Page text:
Ezekiel Elliott, Melvin Gordon holdouts: Here's what makes these star-RB situations so vastly different

Melvin Gordon is a really good NFL running back, but he's not Ezekiel Elliott.

This is obvious to many, but it's not stopping Gordon from attempting to leverage a holdout against the Los Angeles Chargers as he seeks a new contract. The former first-round pick is entering the final year of a rookie deal that's set to pay him $5.6 million, but wants to secure his longterm future with the Chargers as opposed to becoming an unrestricted free agent in 2020. The latest reports have the team offering Gordon a deal that averages a little more than $10 million annually, but that's not been enough to get their starting RB back in the building -- with the relationship having now devolved to the point where Gordon will likely miss regular season games in lieu of a new contract.

His agent went as far as demanding a trade in early August as well, but was stonewalled by the team.

Contrarily, there's Elliott, whose situation is different than Gordon's on nearly every level. Gordon alluded to Elliott's value when I spoke to him in July, noting what happened to the Cowboys in 2017 when Elliott was not on the field during a six-game suspension. The numbers support that argument if you're Elliott, but ironically, not if the person saying it is Gordon. The Chargers have a promising backfield in the absence of Gordon and a future Hall of Fame quarterback in Philip Rivers, neither of which are applicable in Dallas.

Dak Prescott is a fourth-year talent still working to turn the proverbial corner as an elite QB, and outside of the excitement being generated by rookie fourth-round pick Tony Pollard, the Cowboys' backfield consists of an aged Alfred Morris, two practice squad talents in Darius Jackson and Jordan Chunn, and another rookie in fifth-round pick Mike Weber who has been mostly unimpressive thus far in his first two preseason outings. Pollard could potentially combine with Morris to at least slow the bleeding of not having Elliott around, but it's fair to say the Cowboys need Elliott to dire levels.

The Chargers, however, don't truly need Gordon -- although they'd love to have him onboard.

Rivers is hot off of the 10th 4,000-yard season of his career, also throwing for 32 touchdowns to only 12 interceptions in 2018. The eight-time Pro Bowl quarterback has proven he can carry the load, and probably wouldn't mind being asked to do it again -- particularly as he plays out his contract and approaches free agency in 2020 -- along with a variety of potential talent that's bubbling to take the next step in their respective careers. One such player is Austin Ekeler, who delivered 958 yards from scrimmage and six TDs last season as a flex back, and second-year talent Justin Jackson added another 341 scrimmage yards and two TDs to the mix.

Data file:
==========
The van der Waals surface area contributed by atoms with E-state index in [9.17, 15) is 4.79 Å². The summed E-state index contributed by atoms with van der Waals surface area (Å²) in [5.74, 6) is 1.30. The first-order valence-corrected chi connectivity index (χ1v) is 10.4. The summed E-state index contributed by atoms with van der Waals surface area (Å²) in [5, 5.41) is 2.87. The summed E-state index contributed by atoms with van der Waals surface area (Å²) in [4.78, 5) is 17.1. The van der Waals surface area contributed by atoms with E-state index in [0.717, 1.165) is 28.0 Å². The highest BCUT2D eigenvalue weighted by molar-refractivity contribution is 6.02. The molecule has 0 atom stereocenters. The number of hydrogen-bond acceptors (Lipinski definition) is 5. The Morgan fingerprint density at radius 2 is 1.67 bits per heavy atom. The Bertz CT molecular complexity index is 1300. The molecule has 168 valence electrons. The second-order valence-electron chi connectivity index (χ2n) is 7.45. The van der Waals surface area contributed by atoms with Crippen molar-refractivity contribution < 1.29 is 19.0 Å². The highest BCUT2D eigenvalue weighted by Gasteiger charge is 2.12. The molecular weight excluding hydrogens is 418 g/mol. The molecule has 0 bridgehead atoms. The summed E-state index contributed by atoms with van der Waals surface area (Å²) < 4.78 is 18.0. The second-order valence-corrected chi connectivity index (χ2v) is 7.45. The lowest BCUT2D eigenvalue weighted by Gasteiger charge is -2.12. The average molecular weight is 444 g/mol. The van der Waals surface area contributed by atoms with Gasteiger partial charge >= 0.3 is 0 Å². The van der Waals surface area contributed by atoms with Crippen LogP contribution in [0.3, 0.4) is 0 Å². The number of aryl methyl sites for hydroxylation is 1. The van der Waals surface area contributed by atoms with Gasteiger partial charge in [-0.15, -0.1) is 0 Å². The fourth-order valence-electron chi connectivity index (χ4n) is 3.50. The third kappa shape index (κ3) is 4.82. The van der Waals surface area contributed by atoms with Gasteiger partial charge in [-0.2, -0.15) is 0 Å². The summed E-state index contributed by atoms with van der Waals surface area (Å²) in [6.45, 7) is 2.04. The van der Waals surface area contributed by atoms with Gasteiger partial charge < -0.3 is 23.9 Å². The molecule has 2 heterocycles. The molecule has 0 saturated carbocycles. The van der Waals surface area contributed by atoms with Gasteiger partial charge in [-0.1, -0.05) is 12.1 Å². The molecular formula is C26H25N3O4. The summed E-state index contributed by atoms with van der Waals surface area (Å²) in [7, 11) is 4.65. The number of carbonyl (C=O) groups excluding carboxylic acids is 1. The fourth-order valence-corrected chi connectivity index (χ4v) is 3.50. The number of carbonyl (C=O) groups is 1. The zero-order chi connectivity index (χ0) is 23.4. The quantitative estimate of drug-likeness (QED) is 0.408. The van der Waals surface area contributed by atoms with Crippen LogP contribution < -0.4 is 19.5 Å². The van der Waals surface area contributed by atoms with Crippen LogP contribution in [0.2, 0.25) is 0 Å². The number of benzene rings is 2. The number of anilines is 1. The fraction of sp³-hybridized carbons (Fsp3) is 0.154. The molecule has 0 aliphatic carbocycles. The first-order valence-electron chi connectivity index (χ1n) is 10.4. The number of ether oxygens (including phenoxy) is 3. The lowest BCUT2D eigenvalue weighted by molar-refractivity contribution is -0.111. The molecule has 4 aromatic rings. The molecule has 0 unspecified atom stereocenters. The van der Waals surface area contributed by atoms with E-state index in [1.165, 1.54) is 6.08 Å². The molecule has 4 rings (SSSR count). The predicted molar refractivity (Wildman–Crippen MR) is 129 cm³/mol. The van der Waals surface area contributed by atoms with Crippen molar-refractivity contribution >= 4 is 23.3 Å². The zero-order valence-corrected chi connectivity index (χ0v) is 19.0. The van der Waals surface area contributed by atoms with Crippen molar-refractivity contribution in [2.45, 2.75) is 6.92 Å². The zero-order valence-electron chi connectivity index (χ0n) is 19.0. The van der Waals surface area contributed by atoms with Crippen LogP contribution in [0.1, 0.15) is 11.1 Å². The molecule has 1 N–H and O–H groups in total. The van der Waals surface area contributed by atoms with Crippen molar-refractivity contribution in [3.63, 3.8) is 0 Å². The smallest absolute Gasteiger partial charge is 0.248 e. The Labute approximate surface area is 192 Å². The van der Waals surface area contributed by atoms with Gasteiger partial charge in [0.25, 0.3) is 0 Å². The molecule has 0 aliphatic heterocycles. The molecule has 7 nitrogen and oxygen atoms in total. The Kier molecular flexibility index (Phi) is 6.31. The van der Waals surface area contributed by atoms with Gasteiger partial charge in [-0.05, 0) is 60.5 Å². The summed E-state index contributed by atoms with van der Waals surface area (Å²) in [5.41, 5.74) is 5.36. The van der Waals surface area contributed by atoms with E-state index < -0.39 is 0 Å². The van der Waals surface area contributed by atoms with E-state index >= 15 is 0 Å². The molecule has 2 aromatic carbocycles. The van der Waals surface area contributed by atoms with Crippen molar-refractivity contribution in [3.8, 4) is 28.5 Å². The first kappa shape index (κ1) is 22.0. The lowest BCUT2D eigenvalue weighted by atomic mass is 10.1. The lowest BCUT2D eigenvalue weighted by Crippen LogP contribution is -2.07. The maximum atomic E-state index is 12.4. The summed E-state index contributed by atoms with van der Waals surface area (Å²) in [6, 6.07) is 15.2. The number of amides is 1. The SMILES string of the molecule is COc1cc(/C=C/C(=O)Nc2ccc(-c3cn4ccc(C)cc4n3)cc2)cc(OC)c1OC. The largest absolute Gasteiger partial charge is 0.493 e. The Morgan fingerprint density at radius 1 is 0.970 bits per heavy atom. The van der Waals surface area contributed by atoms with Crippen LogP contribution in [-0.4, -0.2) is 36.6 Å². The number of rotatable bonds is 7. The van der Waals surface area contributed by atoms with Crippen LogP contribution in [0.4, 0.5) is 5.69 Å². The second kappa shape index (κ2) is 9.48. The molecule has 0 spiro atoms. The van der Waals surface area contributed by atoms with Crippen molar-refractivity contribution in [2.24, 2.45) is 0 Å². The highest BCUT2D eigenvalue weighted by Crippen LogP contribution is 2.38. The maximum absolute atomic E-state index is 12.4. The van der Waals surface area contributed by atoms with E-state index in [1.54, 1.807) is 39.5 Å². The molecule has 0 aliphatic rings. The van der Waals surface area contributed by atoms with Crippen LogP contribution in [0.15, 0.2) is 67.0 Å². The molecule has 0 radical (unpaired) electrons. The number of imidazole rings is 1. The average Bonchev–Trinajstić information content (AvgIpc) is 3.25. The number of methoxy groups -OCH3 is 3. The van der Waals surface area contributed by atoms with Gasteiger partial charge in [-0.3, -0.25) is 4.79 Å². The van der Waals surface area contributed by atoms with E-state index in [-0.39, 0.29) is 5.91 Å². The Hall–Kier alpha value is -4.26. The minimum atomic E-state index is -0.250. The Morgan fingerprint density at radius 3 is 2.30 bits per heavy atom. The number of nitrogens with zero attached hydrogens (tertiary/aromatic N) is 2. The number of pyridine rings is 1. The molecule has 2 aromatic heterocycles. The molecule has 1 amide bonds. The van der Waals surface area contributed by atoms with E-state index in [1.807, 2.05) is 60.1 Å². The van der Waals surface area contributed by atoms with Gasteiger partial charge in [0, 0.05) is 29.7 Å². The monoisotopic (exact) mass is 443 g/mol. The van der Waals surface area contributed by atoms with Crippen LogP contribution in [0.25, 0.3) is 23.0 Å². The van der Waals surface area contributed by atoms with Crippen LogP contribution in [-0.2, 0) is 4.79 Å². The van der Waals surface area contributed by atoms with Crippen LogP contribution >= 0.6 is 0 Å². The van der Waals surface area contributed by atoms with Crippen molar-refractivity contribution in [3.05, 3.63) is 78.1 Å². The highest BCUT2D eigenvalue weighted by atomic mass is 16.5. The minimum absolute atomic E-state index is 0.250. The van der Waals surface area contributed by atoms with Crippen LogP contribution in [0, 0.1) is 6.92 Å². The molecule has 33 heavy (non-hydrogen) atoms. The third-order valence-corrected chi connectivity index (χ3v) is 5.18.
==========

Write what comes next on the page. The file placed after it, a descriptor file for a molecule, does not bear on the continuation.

In the first two preseason games for the Chargers this year, Justin is averaging 4.2 yards per carry, as the team appears to be grooming him for a bigger workload this season.

Also working against Gordon is the fact he's not a market-setting talent, but Elliott is. The latter can openly command money that equals or exceeds that of Todd Gurley, but the former shouldn't and won't crack the top-three when it's all said and done. The third highest-paid RB in the league is David Johnson of the Arizona Cardinals, with Le'Veon Bell at No. 2 and Gurley owning the throne, and even with the Cardinals' offensive issues that have hampered Johnson after his stellar 2016 season -- he's still better than Gordon and in position now under Kilff Kingsbury to have another breakout year.

In looking at the top four running backs in the league, no matter the variation of subjectivity, it can't be argued that short list includes Elliott, Gurley, Bell and Johnson. This leaves Gordon as fighting to prove he's fifth-best ahead of Devonta Freeman -- who's earns an average of $8.25 million annually with the Falcons. This and more is why talks are moving well on the Elliott front, but the complete opposite for Gordon. 

It's because no matter how you slice it, the value of Elliott will get him a lot more bread -- and respect -- than his counterpart in Los Angeles.

The Cowboys have reportedly upped their offer to Elliott, hoping to make him the second highest-paid RB in the NFL. Even if that's not quite enough to get the deal done, it's close, and very far from the smaller pile of money -- and leverage -- Gordon is trying to maneuver with and around. Additionally, head coach Jason Garrett outright needs his most potent weapon this season, given the fact he's also coaching for his job, and will soon begin lobbying quite passionately behind the scenes to help get the deal done. There is, however, no such thing occurring in the City of Angels.

All of this is why the safe bet is Elliott playing in Week 1, but Gordon maybe not at all in 2019.

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